Author: Andrea Kowalczyk, RDH, BS– – Dental Hygiene Performance Coach – Enhanced Hygiene
It is a well known fact that in the United States, our healthcare system is generally focused on the treatment of disease, rather than the prevention of it. According to a September 2012 New England Journal of Medicine perspective of healthcare in the US, researchers Farshad Fani Marvasti, M.D., M.P.H., and Randall S. Stafford, M.D., Ph.D. concluded the following: “Although the United States pays more for medical care than any other country, problems abound in our health care system. Unsustainable costs, poor outcomes, poor patient satisfaction, and worsening health disparities all point to a need for transformative change. Unfortunately, many modifiable risk factors for chronic diseases are not being addressed adequately. A prevention model, focused on forestalling the development of disease before symptoms or life-threatening events occur, is the best solution.”*
In this system of treatment focused healthcare delivery, Dental Hygienists, as disease prevention experts, stand out from the crowd. The formal definition of a Dental Hygienist according to the American Dental Hygiene Association is: “A licensed dental professional who specializes in preventive oral health, typically focusing on techniques in oral hygiene. Dental hygienists provide three types of services to their patients. The first of these is preventive services to promote and maintain good oral health. The second is educational services to help patients develop behaviors that promote better oral health and help them understand the importance of practicing these behaviors. The third type of service provided is therapeutic services which are treatments meant to stop disease and maintain healthy tissues in the mouth.” **
So there we have it. Dental Hygienists by their very definition are preventative specialists. Unfortunately, as prevention education experts, some hygienists are working in an environment that is not conducive to what hygienists are trained to do; prevent oral disease.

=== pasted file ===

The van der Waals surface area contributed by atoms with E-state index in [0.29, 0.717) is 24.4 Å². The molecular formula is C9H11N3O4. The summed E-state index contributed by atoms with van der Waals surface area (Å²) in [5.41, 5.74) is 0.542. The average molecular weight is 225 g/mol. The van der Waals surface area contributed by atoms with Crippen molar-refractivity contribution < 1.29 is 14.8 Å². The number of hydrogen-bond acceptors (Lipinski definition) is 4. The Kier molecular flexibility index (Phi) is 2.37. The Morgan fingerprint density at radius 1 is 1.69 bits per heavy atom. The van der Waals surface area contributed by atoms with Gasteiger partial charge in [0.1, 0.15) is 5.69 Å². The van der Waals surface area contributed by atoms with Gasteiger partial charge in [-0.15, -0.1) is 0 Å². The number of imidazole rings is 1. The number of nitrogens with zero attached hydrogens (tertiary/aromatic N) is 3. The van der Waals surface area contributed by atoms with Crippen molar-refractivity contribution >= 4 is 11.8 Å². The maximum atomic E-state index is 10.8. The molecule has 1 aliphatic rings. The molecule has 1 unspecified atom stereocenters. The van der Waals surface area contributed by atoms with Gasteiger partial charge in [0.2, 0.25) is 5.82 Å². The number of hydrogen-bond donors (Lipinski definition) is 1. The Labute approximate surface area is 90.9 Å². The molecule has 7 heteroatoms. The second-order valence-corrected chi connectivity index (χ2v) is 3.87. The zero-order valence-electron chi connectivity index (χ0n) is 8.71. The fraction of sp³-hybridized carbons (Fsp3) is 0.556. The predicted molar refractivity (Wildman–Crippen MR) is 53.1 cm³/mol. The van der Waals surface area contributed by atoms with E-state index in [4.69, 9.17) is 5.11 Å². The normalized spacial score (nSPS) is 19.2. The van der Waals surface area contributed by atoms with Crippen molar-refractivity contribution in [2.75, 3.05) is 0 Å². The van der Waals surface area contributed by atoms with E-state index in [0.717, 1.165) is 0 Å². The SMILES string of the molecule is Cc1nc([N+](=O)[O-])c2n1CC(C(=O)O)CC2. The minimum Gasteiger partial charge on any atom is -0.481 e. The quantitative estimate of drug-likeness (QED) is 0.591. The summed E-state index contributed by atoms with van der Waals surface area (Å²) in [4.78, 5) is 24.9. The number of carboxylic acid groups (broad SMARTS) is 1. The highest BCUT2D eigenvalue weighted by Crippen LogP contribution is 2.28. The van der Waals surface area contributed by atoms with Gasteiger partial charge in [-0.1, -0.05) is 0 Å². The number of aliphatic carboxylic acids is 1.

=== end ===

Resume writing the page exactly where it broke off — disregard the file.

To illustrate this, most dental practices hire hygienists to provide preventative prophylaxis for patients. Commonly, this is where the preventative care in many practices begins and ends.
Whether you practice in a cosmetic, pediatric, or general office, it is a good idea to notice how much emphasis is put on the prevention of oral disease. Here are some questions to ask:
Does your office?
– Offer in office fluoride varnish to adult patients at risk of caries?
– Offer sealants for children and high decay risk adults?
– Dispense or write prescriptions for at home fluoride?
– Perform a caries risk assessment?
– Do you periodontally probe each new patient?
– Are you performing oral cancer screenings?
– Do you offer smoking cessation and nutritional counseling?
If the answer is no to more than a few of these questions, the practice is not centered on prevention. Take heart, however, in knowing that becoming a more prevention centered practice is within easy reach!
The great thing about prevention in the dental office is that it is usually non-invasive and very inexpensive. Caries Risk Assessment is nothing more than a questionnaire, a conversation with the patient to determine risk factors, or possibly a saliva sample. Other than fluoride, preventative measures consist of healthy dietary changes and frequent cleanings, not medications. Radiation from digital x-rays is minimal. Oral cancer screening can be done either visually or with a harmless UV light.
In addition to being the right thing to do for our patients, prevention can be quite profitable for the practice when fluoride products are dispensed, sealants applied, and periodontal disease properly treated.
Prevention may begin in the hygiene department, but it should not stay there. Every team member should be focused on oral disease prevention. I want to advise my hygienist peers to not wait for the dentist or office manager to lead the way in prevention protocols; afterall, you were hired to be the prevention expert!
*Farshad Fani Marvasti, M.D., M.P.H., and Randall S. Stafford, M.D., Ph.D.
N Engl J Med 2012; 367:889-891September 6, 2012DOI: 10.1056/NEJMp1206230